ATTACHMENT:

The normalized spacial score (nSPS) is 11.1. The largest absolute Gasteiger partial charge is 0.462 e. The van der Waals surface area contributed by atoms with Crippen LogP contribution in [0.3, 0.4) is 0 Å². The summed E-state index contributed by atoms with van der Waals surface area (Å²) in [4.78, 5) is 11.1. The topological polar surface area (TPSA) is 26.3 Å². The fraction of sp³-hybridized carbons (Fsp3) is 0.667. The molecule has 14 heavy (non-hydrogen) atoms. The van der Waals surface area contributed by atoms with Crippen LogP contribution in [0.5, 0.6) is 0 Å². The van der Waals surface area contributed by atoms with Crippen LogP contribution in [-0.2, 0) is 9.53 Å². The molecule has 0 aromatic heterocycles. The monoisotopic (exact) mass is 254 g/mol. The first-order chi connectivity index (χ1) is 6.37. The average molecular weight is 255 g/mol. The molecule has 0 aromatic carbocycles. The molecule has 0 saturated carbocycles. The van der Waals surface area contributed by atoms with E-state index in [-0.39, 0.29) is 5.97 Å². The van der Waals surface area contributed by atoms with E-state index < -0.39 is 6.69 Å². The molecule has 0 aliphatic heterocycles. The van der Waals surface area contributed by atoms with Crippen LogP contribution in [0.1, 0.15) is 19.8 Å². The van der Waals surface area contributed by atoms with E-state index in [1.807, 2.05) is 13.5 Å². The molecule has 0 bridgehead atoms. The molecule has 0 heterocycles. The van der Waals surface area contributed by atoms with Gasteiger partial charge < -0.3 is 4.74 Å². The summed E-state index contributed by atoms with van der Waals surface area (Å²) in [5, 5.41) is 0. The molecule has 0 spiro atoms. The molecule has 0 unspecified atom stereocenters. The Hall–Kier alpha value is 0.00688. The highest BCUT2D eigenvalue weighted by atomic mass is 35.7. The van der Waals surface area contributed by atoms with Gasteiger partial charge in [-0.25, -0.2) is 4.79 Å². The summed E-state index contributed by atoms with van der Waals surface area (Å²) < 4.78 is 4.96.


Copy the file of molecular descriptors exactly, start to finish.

The normalized spacial score (nSPS) is 11.1. The largest absolute Gasteiger partial charge is 0.462 e. The van der Waals surface area contributed by atoms with Crippen LogP contribution in [0.3, 0.4) is 0 Å². The summed E-state index contributed by atoms with van der Waals surface area (Å²) in [4.78, 5) is 11.1. The topological polar surface area (TPSA) is 26.3 Å². The fraction of sp³-hybridized carbons (Fsp3) is 0.667. The molecule has 14 heavy (non-hydrogen) atoms. The van der Waals surface area contributed by atoms with Crippen LogP contribution in [0.5, 0.6) is 0 Å². The van der Waals surface area contributed by atoms with Crippen LogP contribution in [-0.2, 0) is 9.53 Å². The molecule has 0 aromatic heterocycles. The monoisotopic (exact) mass is 254 g/mol. The first-order chi connectivity index (χ1) is 6.37. The average molecular weight is 255 g/mol. The molecule has 0 aromatic carbocycles. The molecule has 0 saturated carbocycles. The van der Waals surface area contributed by atoms with E-state index in [-0.39, 0.29) is 5.97 Å². The van der Waals surface area contributed by atoms with E-state index < -0.39 is 6.69 Å². The molecule has 0 aliphatic heterocycles. The van der Waals surface area contributed by atoms with Crippen LogP contribution in [0.1, 0.15) is 19.8 Å². The van der Waals surface area contributed by atoms with E-state index in [1.807, 2.05) is 13.5 Å². The molecule has 0 bridgehead atoms. The molecule has 0 heterocycles. The van der Waals surface area contributed by atoms with Gasteiger partial charge < -0.3 is 4.74 Å². The summed E-state index contributed by atoms with van der Waals surface area (Å²) in [5, 5.41) is 0. The molecule has 0 spiro atoms. The molecule has 0 unspecified atom stereocenters. The Hall–Kier alpha value is 0.00688. The highest BCUT2D eigenvalue weighted by atomic mass is 35.7. The van der Waals surface area contributed by atoms with Gasteiger partial charge in [-0.25, -0.2) is 4.79 Å². The summed E-state index contributed by atoms with van der Waals surface area (Å²) < 4.78 is 4.96.